To start the experiment, Osnos recruited seven nonprofit publishers, among them academic presses such as Yale and the University of California and independents such as the Washington-based Island Press. Each was to designate titles on its spring 2007 list that would be published in a number of formats simultaneously.

The intriguing idea, to me, of the Caravan Project, is that it is directed at bookstores, with a goal of providing a common platform for them to sell the various formats. The marriage of print distribution with POD is a natural one of course–and Ingram, which is the backbone of the Caravan Project has exactly the infrastructure for that. But adding the eBooks and digital audio is distinctly different, and it gives booksellers the opportunity to be the human conduit for this kind of buying. The potential here is to give booksellers an enormous inventory of product where potentially nothing is truly out of stock.

Of course, the Caravan Project is a finite effort, with seven publishers providing a subset of their current catalogs, but the goal of the project is to try the new model, and see how it impacts the business. According to the Post, Borders sees the potential. “This could be a pilot for what all publishers end up doing eventually,” agrees Tom Dwyer, director of merchandising at Borders. Right now, Dwyer adds, bigger publishers are mainly focused on ‘digitizing all their content.’ But when it comes to distribution, he says, he’s sure they’re “planning something in this direction.”

I think they are too. I blogged about the eBook widget wars recently over at my own blog. The real story there is not the widgets themselves, but the mechanisms for digitization, access, and distribution behind those widgets. Project Caravan is an interesting effort, and one that publishers should watch closely.

Trying to Take the High Road

My last blog was in reaction to two recent vendor experiences. One had just briefed me on an enterprise search offering; the other had been ignoring my client’s efforts to get software support, training and respond to bug reports. The second blogged a reaction with a patronizing: “So Lynda should not feel too bad. I know its (sic) frustrating to deal with vendors but not all vendors are the same and she certainly hasn’t tried us all.”

With dozens of vendors offering search tools, it was fair to assume that I haven’t tried them all. However, having used search engines of all types since 1974 both as a researcher and analyst I have a pretty good sense of what’s out there. Having evaluated products for clients, and for embedded use in products I brought to market for over 20 years, it doesn’t take me long with a new product to figure out where the problems are. I also talk to a lot of vendors, search users, and read more reports and evaluations than I can count. The evidence about any one product’s strengths and weaknesses piles up pretty quickly. “Searching” for stuff about search has been my career and I do make it my business to keep score on products.

I’m going to continue to hold my counsel on naming different search tools that I’ve experienced for the time being. Instead, in this blog I’ll focus on keeping buyers informed about search technologies in general. My work as a consultant is about helping specific clients look at the best and most appropriate options for the search problems they are trying to solve and to help guide their selection process. Here is some quick generic guidance on making your first search tool choice:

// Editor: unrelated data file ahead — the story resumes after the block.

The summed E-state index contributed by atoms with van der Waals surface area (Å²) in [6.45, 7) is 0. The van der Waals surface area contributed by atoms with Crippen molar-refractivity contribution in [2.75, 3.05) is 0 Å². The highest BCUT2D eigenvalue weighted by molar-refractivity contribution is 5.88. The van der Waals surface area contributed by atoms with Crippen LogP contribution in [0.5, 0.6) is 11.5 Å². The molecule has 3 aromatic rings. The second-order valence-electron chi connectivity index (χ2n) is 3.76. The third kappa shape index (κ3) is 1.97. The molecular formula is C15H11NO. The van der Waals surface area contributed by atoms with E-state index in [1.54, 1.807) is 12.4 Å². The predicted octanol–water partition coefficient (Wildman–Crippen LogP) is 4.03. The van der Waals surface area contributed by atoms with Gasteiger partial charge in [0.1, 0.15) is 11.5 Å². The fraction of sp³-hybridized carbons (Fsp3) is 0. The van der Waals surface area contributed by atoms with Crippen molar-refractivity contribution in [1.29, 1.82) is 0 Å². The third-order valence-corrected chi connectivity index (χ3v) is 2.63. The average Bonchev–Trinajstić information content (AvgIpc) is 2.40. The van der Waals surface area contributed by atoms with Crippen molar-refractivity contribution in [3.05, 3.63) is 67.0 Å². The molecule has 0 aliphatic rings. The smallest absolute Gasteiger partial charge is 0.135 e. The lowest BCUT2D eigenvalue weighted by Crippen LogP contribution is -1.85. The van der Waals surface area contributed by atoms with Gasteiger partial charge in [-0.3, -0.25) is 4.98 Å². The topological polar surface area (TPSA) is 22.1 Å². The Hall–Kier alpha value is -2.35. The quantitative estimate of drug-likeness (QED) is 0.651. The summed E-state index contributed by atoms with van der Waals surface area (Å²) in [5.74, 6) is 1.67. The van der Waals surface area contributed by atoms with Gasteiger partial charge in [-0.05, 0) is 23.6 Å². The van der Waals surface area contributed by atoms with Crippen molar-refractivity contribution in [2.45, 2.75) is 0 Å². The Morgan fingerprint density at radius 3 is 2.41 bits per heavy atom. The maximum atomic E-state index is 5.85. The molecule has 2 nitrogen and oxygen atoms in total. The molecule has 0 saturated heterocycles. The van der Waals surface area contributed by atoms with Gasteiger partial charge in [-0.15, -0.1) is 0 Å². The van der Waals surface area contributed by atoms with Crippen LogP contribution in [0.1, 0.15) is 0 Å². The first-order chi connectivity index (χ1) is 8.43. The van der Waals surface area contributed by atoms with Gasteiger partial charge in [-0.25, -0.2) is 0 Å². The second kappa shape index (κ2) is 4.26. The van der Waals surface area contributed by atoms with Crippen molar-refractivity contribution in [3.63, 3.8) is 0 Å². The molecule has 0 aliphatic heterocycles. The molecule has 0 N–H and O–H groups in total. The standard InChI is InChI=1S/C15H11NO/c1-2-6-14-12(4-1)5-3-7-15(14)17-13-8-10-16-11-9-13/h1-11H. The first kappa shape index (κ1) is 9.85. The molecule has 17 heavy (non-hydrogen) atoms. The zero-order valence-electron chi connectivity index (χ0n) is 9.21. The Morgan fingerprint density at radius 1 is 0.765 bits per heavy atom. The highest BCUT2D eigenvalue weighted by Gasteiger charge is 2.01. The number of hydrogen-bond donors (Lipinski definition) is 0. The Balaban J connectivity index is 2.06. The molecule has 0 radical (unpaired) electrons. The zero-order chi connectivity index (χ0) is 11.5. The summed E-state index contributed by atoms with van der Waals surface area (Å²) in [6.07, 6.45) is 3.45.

• If you have not previously deployed an enterprise search solution in your domain for the corpus of content you plan to search, do not begin with the highest priced licenses. They are often also the most costly and lengthy implementations and it will take many months to know if a solution will work for you over the long haul.
  • Do begin with one or more low cost solutions to learn about search, search product administration, and search engine tuning. This helps you discover what issues and problems are likely to arise, and it will inform you about what to expect (or want) in a more sophisticated solution. You may even discover that a lower cost solution will do just fine for the intended application.
  • Do execute hundreds of searches yourself on a corpus of content with which you are very familiar. You want to learn if you can actually find all the content you know is there, and how the results are returned and displayed.
  • Do have a variety of types of potential searchers test-drive the installed product over a period of time, review the search logs to get a sense of how they approach searching; then debrief them about their experiences, and whether their search expectations were met.

It is highly unlikely that the first enterprise search product you procure will be the best and final choice. Experience will give you a much better handle on the next selection. It is certainly true that not all vendors or products are the same but you need to do serious reality-based evaluations to learn your most important differentiators.

Enterprise 2.0 & Content

Dan Farber has nicely pulled together a couple of points in a post that suggest the inevitability of “Enterprise 2.0”.

Dan references a post by Euan Semple that has been picked-up by Ross Mayfield, Tim O’Reilly and others, and a post of his own where he reports on some of Don Tapscott’s research: “…the 80 million Net generation young adults coming into the workplace will want to be part of an engage and collaborate model rather than command and control.”

In addition to the demographic fundamentals, there is some kind of a parallel here with the evolution of information technology where the rigid structured data in relational databases is now dwarfed by the unstructured or semi-structured content in content repositories and websites. And also with the increasingly distributed IT function.